Like Blood Upon the Snow, A Time to Die is set in the small town of Crestwood, near Bear River. Mark East, having solved a crime there the winter before, has returned in the summer to spend a few weeks with the friends he made during his previous visit. He’s looking forward to a nice relaxing break this time, but on the evening of his arrival he is invited to a charity supper at the church where two fellow guests – a child and an old woman – are struck by arrows during an archery contest. When, later that night, the Beacham family’s governess goes missing, it seems that the two incidents could be related. Aware that his peaceful holiday is quickly becoming much more eventful than he’d anticipated, Mark is reluctant to take on the case, but changes his mind when a body is discovered…

Of the three books in the Mark East series, I think this one is the weakest, but I did still find it entertaining. The plot is quite complex, or at least it seems to be at the beginning when I felt I was wading through a jumble of confusing and unconnected events and struggling to follow what was happening, but once things begin to fall into place and we learn a little bit more about the background of the missing governess, the story becomes much more compelling. The novel has a huge cast of characters (more than necessary really; a lot of them could probably have been left out without having any impact on the story), which means there are plenty of suspects and I didn’t guess who the murderer was before the solution was revealed.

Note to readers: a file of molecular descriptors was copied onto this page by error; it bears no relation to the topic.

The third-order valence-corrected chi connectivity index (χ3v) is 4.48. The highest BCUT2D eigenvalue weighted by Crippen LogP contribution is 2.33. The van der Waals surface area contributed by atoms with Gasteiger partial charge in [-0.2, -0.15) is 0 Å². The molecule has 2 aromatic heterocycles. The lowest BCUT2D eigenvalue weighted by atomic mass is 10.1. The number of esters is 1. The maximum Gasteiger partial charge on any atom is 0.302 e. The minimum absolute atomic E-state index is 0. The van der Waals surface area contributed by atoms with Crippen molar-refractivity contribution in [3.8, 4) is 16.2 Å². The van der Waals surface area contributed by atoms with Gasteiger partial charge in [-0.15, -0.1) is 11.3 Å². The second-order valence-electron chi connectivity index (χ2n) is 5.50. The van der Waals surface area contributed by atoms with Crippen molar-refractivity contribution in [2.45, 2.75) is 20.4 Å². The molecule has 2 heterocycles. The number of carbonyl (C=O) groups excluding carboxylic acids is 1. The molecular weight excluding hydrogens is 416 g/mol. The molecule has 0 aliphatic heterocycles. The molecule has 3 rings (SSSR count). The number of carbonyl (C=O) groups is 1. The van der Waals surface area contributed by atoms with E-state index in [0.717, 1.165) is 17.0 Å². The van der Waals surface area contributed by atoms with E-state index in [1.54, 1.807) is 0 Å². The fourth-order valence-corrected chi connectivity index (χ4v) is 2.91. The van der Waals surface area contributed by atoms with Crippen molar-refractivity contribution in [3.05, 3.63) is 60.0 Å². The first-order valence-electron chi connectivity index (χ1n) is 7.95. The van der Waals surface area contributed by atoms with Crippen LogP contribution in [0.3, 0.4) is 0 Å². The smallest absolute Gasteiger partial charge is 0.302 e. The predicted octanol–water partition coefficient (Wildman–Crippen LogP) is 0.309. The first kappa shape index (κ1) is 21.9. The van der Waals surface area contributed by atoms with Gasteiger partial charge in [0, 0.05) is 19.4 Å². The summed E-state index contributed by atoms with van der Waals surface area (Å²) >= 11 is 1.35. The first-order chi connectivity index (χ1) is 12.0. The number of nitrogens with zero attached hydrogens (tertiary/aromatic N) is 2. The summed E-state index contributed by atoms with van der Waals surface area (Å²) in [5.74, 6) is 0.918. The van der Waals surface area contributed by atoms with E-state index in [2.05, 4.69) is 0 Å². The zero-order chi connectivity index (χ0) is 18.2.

If you haven’t read any of Hilda Lawrence’s novels yet, I would recommend reading Blood Upon the Snow before this one if you can. Many of the characters we meet in this book were introduced in the previous one and it’s also interesting to revisit the same community in two different seasons and see how life in the town has changed now that the cold, snowy winter weather has been exchanged for blazing summer heat. One thing that disappointed me, though, was that Beulah and Bessy, the two elderly spinsters who play important roles in solving the mysteries in the other two books, hardly appear at all in this one – I think we only see Bessy once or twice. It’s a shame because seeing them carrying out their own amateur detective work in parallel with Mark had been one of the highlights of this series.

Not my favourite by Hilda Lawrence, then, but I’m glad I discovered this series and I just wish she had written more than three of these books!

Thanks to Agora Books for providing a copy for review via NetGalley.

This is book 2/20 from my 20 Books of Summer list.

Mrs Whistler by Matthew Plampin

Thanks to everyone who commented on my post earlier this month asking for recommendations of novels about artists; I now have a whole list of titles and authors to investigate – and as promised, here are my thoughts on one of my recent reads, Mrs Whistler by Matthew Plampin. The Whistler the title refers to is, of course, the American painter James Abbott McNeill Whistler, and ‘Mrs Whistler’ is his model, muse and mistress, Maud Franklin. Although I was familiar with a few of his most famous paintings, such as Arrangement in Grey and Black No.1 (known as Whistler’s Mother), I knew nothing about his personal life or what sort of man he was, and I’m sorry to say that I hadn’t even heard of Maud.

The story of Maud’s relationship with Whistler is played out against a backdrop of some of the significant events that occurred in their lives between 1876 and 1880. The first part of the novel concentrates on the controversial Peacock Room, a decorative interior Whistler creates in the dining room of Frederick Richards Leyland’s London townhouse. Leyland is not at all happy when he sees what Whistler has done and a bitter feud follows. Later, the novel explores Whistler’s decision to sue the art critic John Ruskin for libel after he describes Whistler’s painting Nocturne in Black and Gold as ‘flinging a pot of paint in the public’s face’.